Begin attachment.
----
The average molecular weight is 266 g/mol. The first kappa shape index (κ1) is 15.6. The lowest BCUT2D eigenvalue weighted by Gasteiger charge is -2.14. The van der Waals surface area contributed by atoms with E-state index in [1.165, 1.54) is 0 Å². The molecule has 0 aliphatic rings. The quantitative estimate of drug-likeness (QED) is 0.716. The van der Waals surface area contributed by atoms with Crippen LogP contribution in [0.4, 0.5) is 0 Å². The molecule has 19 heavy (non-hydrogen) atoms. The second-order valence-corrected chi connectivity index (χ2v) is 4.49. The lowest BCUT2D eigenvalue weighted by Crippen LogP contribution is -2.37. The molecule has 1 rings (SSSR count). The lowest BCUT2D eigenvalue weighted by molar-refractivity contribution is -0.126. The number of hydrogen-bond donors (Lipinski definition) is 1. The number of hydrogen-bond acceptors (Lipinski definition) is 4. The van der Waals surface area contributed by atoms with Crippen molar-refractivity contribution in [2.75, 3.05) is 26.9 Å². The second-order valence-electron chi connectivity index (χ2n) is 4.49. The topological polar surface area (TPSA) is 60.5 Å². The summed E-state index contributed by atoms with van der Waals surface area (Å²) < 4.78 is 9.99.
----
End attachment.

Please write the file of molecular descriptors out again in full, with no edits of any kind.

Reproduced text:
The average molecular weight is 266 g/mol. The first kappa shape index (κ1) is 15.6. The lowest BCUT2D eigenvalue weighted by Gasteiger charge is -2.14. The van der Waals surface area contributed by atoms with E-state index in [1.165, 1.54) is 0 Å². The molecule has 0 aliphatic rings. The quantitative estimate of drug-likeness (QED) is 0.716. The van der Waals surface area contributed by atoms with Crippen LogP contribution in [0.4, 0.5) is 0 Å². The molecule has 19 heavy (non-hydrogen) atoms. The second-order valence-corrected chi connectivity index (χ2v) is 4.49. The lowest BCUT2D eigenvalue weighted by Crippen LogP contribution is -2.37. The molecule has 1 rings (SSSR count). The lowest BCUT2D eigenvalue weighted by molar-refractivity contribution is -0.126. The number of hydrogen-bond donors (Lipinski definition) is 1. The number of hydrogen-bond acceptors (Lipinski definition) is 4. The van der Waals surface area contributed by atoms with Crippen molar-refractivity contribution in [2.75, 3.05) is 26.9 Å². The second-order valence-electron chi connectivity index (χ2n) is 4.49. The topological polar surface area (TPSA) is 60.5 Å². The summed E-state index contributed by atoms with van der Waals surface area (Å²) < 4.78 is 9.99.